Do you make it a point to see Vincent van Gogh’s Wheat Field every time you visit the museum? Well, heads up that you have exactly one week to get your fix of artistic gluten before the work heads to the National Gallery of Victoria in Melbourne, Australia, where it will be in the exhibition Van Gogh and the Seasons, until mid July.

Internationally known and sought after for van Gogh shows, the painting is a globe trotter. Four years ago, the 1888 oil painting spent a year touring North America, and four years before that it went to Basel, Switzerland, for an exhibition of van Gogh landscapes. In 1998, it was included in A Hawaii Treasury: Masterpieces from the Honolulu Academy of Arts at the Musée d’Orsay in Paris—bringing the work within 464 miles of its birthplace in Arles. Then there’s the whole story of its journey to Honolulu in 1941.

In a way, Wheat Field’s vibrant life after van Gogh’s death—by suicide, one year after he painted it—fits into the depressed artist’s markedly optimistic conception of agrarian rhythms. As art historian Sjraar van Heugten writes in Van Gogh and the Colors of the Night (2008), “To [van Gogh] the sower and the wheat sheaf, associated with the never-ending cycle of growth, blossoming, and the end of life (the harvest), were symbols of the eternal.”

Mr. van Heugten previously served as head of collections at the Van Gogh Museum in Amsterdam and is curating Van Gogh and the Seasons in Australia. In effect, he adds another rotation to the “never-ending cycle” in which Wheat Fields finds itself by tapping it for the National Gallery of Victoria exhibition.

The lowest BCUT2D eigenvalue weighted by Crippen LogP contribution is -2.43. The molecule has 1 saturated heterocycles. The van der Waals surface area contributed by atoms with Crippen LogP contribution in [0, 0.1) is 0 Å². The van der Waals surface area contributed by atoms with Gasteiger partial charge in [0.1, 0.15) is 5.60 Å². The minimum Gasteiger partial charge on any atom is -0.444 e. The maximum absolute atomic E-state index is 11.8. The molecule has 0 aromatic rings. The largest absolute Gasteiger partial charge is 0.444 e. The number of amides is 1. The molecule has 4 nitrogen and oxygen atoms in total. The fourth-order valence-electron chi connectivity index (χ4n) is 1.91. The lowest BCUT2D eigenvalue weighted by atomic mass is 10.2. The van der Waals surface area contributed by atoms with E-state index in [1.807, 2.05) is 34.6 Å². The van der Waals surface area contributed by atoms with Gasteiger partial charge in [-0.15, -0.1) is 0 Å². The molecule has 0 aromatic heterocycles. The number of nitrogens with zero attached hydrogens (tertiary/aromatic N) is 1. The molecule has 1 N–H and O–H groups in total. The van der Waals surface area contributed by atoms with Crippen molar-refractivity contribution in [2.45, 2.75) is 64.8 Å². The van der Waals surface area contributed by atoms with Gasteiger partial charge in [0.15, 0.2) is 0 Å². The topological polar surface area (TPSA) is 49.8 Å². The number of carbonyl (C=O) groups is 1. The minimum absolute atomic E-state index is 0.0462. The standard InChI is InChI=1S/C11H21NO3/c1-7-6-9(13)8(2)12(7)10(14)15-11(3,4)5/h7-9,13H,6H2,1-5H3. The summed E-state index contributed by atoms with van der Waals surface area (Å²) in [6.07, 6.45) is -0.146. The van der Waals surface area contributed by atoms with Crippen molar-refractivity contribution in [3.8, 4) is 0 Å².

Existential metaphors aside, all this travel creates real work. “Once a loan is requested, curators must discuss its scholarly merits, conservators must examine it, registrars must coordinate its crating and shipping, and trustees must vote on its approval,” explains Theresa Papanikolas, interim deputy director of art and programs and curator of European and American art. “Finally, a qualified staff member must accompany the loan to the exhibition and ensure its safe return.”

Going along for the ride this time is HoMA’s head of collections Pauline Sugino, who traveled with Wheat Field to Basel in 2009. “Artwork of higher value, fragility, complication or special treatment requires that we send a courier to ensure that it is safely transported, handled and installed,” Sugino explains. For a work of Wheat Field’s stature, all travel details are closely guarded, while its courier carefully documents the phases of transit.

To be a qualified courier and travel with works through international customs, Sugino has to retain special levels of security clearance and pass annual tests. Additionally, she says, “Trips can be physically challenging—crossing multiple time zones, extremes of climate, long plane and truck rides, and tremendous jet lag. They can be culturally challenging as well.” She recalls a recent trip to Japan—a 19-hour time difference—in which she was immediately thrown into a role as translator for other couriers during a never-ending welcome dinner. On a Korea trip, she arrived to discover that the plexiglass provided to protect the museum’s painting was too short. “Diplomacy and tact are always needed when you least expect it,” she says.

Clearing the logistical hurdles created by in-demand works is one of the ways the museum continues its mission to “bring together great art and people.” In the case of van Gogh, it’s also a way of letting others share in appreciating an artist who spent the last years of his life vividly glorifying humble rural scenes and people—with scant approval from his public.


Vincent van Gogh (Dutch, 1853–1890)
Wheat Field, 1888
Oil on canvas
Gift of Mrs. Richard A. Cooke and Family in memory of Richard A. Cooke, 1946 (377.1)